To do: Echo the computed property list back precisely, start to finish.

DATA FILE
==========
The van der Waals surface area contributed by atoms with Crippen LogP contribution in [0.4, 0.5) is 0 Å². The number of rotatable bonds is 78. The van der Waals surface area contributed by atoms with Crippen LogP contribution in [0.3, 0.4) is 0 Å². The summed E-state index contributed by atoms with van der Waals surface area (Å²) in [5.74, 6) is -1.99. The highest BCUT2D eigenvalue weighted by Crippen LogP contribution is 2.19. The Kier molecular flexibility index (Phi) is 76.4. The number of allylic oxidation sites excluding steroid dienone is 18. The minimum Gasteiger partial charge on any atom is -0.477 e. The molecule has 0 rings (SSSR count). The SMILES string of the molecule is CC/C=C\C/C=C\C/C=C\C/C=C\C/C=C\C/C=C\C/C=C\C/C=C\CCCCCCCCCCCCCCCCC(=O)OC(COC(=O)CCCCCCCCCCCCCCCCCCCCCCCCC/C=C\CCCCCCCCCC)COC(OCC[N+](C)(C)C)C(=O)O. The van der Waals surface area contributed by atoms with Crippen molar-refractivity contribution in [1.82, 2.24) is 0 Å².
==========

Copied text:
The van der Waals surface area contributed by atoms with Crippen LogP contribution in [0.4, 0.5) is 0 Å². The number of rotatable bonds is 78. The van der Waals surface area contributed by atoms with Crippen LogP contribution in [0.3, 0.4) is 0 Å². The summed E-state index contributed by atoms with van der Waals surface area (Å²) in [5.74, 6) is -1.99. The highest BCUT2D eigenvalue weighted by Crippen LogP contribution is 2.19. The Kier molecular flexibility index (Phi) is 76.4. The number of allylic oxidation sites excluding steroid dienone is 18. The minimum Gasteiger partial charge on any atom is -0.477 e. The molecule has 0 rings (SSSR count). The SMILES string of the molecule is CC/C=C\C/C=C\C/C=C\C/C=C\C/C=C\C/C=C\C/C=C\C/C=C\CCCCCCCCCCCCCCCCC(=O)OC(COC(=O)CCCCCCCCCCCCCCCCCCCCCCCCC/C=C\CCCCCCCCCC)COC(OCC[N+](C)(C)C)C(=O)O. The van der Waals surface area contributed by atoms with Crippen molar-refractivity contribution in [1.82, 2.24) is 0 Å².